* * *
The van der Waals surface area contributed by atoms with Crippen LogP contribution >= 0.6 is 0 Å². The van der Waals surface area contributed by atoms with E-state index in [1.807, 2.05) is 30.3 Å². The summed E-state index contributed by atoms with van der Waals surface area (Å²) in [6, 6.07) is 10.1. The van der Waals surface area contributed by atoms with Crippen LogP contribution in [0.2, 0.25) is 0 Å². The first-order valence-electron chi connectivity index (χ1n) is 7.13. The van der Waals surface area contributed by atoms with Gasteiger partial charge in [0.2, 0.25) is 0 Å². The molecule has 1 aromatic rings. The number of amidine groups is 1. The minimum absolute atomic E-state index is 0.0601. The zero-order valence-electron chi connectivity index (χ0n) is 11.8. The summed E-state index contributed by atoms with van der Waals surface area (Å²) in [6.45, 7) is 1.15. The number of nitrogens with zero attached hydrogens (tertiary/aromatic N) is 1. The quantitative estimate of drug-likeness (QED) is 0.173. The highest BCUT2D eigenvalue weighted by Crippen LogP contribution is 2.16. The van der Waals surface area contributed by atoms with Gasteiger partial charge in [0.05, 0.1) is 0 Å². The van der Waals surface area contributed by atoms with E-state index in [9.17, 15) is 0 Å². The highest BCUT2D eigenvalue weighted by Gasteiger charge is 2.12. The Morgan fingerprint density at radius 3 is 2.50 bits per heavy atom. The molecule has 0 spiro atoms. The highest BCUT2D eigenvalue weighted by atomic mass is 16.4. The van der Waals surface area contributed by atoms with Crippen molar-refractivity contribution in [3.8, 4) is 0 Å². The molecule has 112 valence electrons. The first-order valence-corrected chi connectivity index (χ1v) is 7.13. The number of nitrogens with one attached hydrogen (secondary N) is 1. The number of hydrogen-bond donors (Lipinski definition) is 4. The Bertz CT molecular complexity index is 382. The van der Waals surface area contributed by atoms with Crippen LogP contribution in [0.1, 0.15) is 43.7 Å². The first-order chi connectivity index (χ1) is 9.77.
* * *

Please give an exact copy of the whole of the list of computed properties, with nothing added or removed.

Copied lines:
The van der Waals surface area contributed by atoms with Crippen LogP contribution >= 0.6 is 0 Å². The van der Waals surface area contributed by atoms with E-state index in [1.807, 2.05) is 30.3 Å². The summed E-state index contributed by atoms with van der Waals surface area (Å²) in [6, 6.07) is 10.1. The van der Waals surface area contributed by atoms with Crippen LogP contribution in [0.2, 0.25) is 0 Å². The first-order valence-electron chi connectivity index (χ1n) is 7.13. The van der Waals surface area contributed by atoms with Gasteiger partial charge in [0.2, 0.25) is 0 Å². The molecule has 1 aromatic rings. The number of amidine groups is 1. The minimum absolute atomic E-state index is 0.0601. The zero-order valence-electron chi connectivity index (χ0n) is 11.8. The summed E-state index contributed by atoms with van der Waals surface area (Å²) in [6.45, 7) is 1.15. The number of nitrogens with zero attached hydrogens (tertiary/aromatic N) is 1. The quantitative estimate of drug-likeness (QED) is 0.173. The highest BCUT2D eigenvalue weighted by Crippen LogP contribution is 2.16. The van der Waals surface area contributed by atoms with Gasteiger partial charge in [0.05, 0.1) is 0 Å². The van der Waals surface area contributed by atoms with E-state index in [9.17, 15) is 0 Å². The highest BCUT2D eigenvalue weighted by Gasteiger charge is 2.12. The Morgan fingerprint density at radius 3 is 2.50 bits per heavy atom. The molecule has 0 spiro atoms. The highest BCUT2D eigenvalue weighted by atomic mass is 16.4. The van der Waals surface area contributed by atoms with Crippen molar-refractivity contribution in [3.8, 4) is 0 Å². The molecule has 112 valence electrons. The first-order valence-corrected chi connectivity index (χ1v) is 7.13. The number of nitrogens with one attached hydrogen (secondary N) is 1. The number of hydrogen-bond donors (Lipinski definition) is 4. The Bertz CT molecular complexity index is 382. The van der Waals surface area contributed by atoms with Crippen LogP contribution in [0.1, 0.15) is 43.7 Å². The first-order chi connectivity index (χ1) is 9.77.